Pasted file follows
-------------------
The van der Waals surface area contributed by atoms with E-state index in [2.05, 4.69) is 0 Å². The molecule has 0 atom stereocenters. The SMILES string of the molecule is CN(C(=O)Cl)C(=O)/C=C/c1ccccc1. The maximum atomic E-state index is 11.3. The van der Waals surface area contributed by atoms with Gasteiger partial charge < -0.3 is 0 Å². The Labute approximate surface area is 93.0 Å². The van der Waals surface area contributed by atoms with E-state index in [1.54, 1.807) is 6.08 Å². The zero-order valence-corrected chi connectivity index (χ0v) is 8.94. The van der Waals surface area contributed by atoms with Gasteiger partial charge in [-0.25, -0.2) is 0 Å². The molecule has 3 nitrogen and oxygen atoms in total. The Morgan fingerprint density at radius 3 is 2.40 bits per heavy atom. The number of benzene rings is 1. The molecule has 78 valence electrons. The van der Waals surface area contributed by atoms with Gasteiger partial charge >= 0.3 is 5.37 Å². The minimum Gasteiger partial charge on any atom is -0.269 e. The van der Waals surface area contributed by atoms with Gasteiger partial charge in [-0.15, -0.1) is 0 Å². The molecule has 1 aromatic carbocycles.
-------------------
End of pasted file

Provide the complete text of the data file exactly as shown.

The van der Waals surface area contributed by atoms with E-state index in [2.05, 4.69) is 0 Å². The molecule has 0 atom stereocenters. The SMILES string of the molecule is CN(C(=O)Cl)C(=O)/C=C/c1ccccc1. The maximum atomic E-state index is 11.3. The van der Waals surface area contributed by atoms with Gasteiger partial charge < -0.3 is 0 Å². The Labute approximate surface area is 93.0 Å². The van der Waals surface area contributed by atoms with E-state index in [1.54, 1.807) is 6.08 Å². The zero-order valence-corrected chi connectivity index (χ0v) is 8.94. The van der Waals surface area contributed by atoms with Gasteiger partial charge in [-0.25, -0.2) is 0 Å². The molecule has 3 nitrogen and oxygen atoms in total. The Morgan fingerprint density at radius 3 is 2.40 bits per heavy atom. The number of benzene rings is 1. The molecule has 78 valence electrons. The van der Waals surface area contributed by atoms with Gasteiger partial charge >= 0.3 is 5.37 Å². The minimum Gasteiger partial charge on any atom is -0.269 e. The van der Waals surface area contributed by atoms with Gasteiger partial charge in [-0.15, -0.1) is 0 Å². The molecule has 1 aromatic carbocycles.